Tonie Sadler, a postdoctoral fellow at Shirley Ryan AbilityLab Center for Rehabilitation Outcomes Research, specializes in disability health policy, poverty, and disparities research. A former direct-support professional in residential programs, she also spent time working with students with intellectual and developmental disabilities in Japan as part of the Japanese Exchange and Teaching (JET) program. She says in order to make significant societal changes, the framing of the disability conversation needs to change.
“If we change to a mindset that every single human has these basic rights, then it’s just a no-brainer that you invest in appropriate supports so that people can live their best lives,” she says. She’s trying to find a balance in her work-life between community advocacy, research, and the area of service on which she built her academic career. This academic career was ignited when she managed an organization that assisted people with disabilities in obtaining home and community-based services (HCBS) as a residential program administrator.
During her time as a residential program administrator, chronic wait lists for services were a recurring problem, both in Illinois and nationwide. “I loved the advocacy part of it, just acting as a person who can help folks achieve what they want in life,” she says. But she started to question why the field was undervalued. “It’s horrible pay,” she says. As a manager of 30 to 40 people at a time, “I was constantly apologizing, saying, ‘I wish I could pay you the world.’”
If we change to a mindset that every single human has these basic rights, then it’s just a no-brainer that you invest in appropriate supports so that people can live their best lives.Tonie Sadler
These experiences led her to return to school to study disability policy and research. Sadler wrote her dissertation on people with disabilities as they transition out of high school and try to access home and community-based services. “Teens with disabilities who need services after high school have to jump through a million bureaucratic hoops to be able to access anything as adults,” she explains. Sadler shares that many of the people with whom she spoke didn’t know about wait lists for services until they were 21 years old. Placing people on a wait list for adult services at age 13 or 14 and eliminating the requirement to reregister for services annually are two succinct policy changes that would have a strong impact on the lives of teenagers in this category. “The solutions are very obvious, and the only reason they’re not getting done is because people don’t prioritize them,” she says.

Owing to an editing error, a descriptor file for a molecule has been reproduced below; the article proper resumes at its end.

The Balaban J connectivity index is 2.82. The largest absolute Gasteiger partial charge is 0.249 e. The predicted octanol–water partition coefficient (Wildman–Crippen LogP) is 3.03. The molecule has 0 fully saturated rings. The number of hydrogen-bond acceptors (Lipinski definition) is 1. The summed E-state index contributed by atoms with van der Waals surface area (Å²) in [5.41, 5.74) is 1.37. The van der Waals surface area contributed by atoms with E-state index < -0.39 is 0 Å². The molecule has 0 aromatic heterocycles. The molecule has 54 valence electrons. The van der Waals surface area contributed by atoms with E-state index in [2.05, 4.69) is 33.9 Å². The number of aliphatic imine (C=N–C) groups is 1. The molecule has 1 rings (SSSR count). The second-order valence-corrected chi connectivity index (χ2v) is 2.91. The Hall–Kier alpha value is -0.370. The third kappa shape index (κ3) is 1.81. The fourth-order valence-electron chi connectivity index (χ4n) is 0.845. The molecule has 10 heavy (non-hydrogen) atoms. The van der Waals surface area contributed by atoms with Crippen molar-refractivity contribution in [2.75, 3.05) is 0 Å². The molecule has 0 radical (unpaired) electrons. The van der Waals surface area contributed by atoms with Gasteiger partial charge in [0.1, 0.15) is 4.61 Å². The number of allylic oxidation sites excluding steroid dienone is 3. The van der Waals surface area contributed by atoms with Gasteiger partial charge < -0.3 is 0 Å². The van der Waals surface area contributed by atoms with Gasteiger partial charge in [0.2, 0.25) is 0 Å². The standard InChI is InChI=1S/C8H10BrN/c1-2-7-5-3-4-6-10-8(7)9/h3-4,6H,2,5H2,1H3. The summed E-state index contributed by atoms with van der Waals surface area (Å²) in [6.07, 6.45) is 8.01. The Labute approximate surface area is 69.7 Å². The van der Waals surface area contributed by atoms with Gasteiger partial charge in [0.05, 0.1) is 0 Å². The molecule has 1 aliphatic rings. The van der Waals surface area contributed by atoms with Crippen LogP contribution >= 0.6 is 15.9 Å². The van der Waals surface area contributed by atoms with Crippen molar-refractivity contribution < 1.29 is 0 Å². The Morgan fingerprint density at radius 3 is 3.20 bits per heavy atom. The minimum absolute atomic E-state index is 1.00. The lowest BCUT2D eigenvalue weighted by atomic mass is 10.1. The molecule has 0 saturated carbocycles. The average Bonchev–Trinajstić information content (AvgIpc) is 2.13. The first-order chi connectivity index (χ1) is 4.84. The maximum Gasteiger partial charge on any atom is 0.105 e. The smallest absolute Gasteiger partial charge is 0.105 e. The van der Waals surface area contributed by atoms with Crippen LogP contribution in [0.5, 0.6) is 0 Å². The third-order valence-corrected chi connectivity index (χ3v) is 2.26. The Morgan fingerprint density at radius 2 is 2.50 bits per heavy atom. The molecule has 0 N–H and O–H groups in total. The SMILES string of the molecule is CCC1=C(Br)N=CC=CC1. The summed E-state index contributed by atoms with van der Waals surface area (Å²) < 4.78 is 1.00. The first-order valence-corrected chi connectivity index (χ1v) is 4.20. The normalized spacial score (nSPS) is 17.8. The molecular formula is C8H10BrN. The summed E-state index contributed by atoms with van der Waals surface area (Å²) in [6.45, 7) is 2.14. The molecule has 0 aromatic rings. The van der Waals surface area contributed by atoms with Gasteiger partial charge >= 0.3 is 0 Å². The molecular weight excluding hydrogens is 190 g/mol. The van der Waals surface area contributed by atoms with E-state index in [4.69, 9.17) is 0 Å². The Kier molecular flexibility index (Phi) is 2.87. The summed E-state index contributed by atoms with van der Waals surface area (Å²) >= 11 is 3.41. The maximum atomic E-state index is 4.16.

Sadler was raised by a disabled mother. She says that growing up in a low-income background with a family member with disabilities gave her a front-row seat to the barriers and challenges in accessing services faced by the disability community and their family members. “I think everybody has disability integrated into their lives in some ways,” she says. “But trying to seek out streamlined ways to access services has been a real challenge since I was younger. It’s just been a part of life.”
I think everybody has disability integrated into their lives in some ways...But trying to seek out streamlined ways to access services has been a real challenge since I was younger. It’s just been a part of life.Tonie Sadler
Sadler is currently working on a project in which she has a lead role is assessing the success of HCBS services and person-centered care by conducting interviews with HCBS recipients. While she likes the fact that she can interview more individuals because of Zoom, she misses the social aspect of being in the same room as the people with whom she speaks. “If it weren’t for COVID, I’d be at these places hanging out and learning from folks,” she says. She prefers to take a backseat to self-advocates and says her long-term goal is to do more participatory-action research. “I’m seeing a lot more of the ‘Nothing about us without us’ framework in the medical communities, which is huge,” she says. “My responsibility is to make sure I’m not centered (in the work).” She says it’s important for people without disabilities to listen to self-advocates and follow their leads. “Whether we like it or not, we grew up in a culture that does not respect this community,” she says. Sadler is hopeful that with the groundswell of interest in person-centered supports, this will change in the next few decades, and she is excited that she can contribute to these changes through the research at CROR.